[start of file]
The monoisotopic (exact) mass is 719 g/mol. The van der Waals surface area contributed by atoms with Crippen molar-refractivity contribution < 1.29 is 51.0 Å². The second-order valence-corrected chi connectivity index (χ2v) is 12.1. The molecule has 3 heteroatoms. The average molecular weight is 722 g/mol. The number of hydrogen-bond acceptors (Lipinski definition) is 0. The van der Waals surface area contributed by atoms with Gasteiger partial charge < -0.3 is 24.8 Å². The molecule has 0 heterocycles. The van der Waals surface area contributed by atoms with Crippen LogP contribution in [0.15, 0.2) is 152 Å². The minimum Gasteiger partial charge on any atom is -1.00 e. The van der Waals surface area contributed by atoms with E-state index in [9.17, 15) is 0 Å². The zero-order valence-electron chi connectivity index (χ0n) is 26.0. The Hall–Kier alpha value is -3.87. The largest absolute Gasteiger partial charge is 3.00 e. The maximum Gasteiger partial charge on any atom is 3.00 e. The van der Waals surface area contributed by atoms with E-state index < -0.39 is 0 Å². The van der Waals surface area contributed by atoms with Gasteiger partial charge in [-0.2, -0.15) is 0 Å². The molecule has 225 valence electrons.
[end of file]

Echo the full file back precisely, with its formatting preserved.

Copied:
The monoisotopic (exact) mass is 719 g/mol. The van der Waals surface area contributed by atoms with Crippen molar-refractivity contribution < 1.29 is 51.0 Å². The second-order valence-corrected chi connectivity index (χ2v) is 12.1. The molecule has 3 heteroatoms. The average molecular weight is 722 g/mol. The number of hydrogen-bond acceptors (Lipinski definition) is 0. The van der Waals surface area contributed by atoms with Gasteiger partial charge < -0.3 is 24.8 Å². The molecule has 0 heterocycles. The van der Waals surface area contributed by atoms with Crippen LogP contribution in [0.15, 0.2) is 152 Å². The minimum Gasteiger partial charge on any atom is -1.00 e. The van der Waals surface area contributed by atoms with E-state index in [9.17, 15) is 0 Å². The zero-order valence-electron chi connectivity index (χ0n) is 26.0. The Hall–Kier alpha value is -3.87. The largest absolute Gasteiger partial charge is 3.00 e. The maximum Gasteiger partial charge on any atom is 3.00 e. The van der Waals surface area contributed by atoms with E-state index < -0.39 is 0 Å². The van der Waals surface area contributed by atoms with Gasteiger partial charge in [-0.2, -0.15) is 0 Å². The molecule has 225 valence electrons.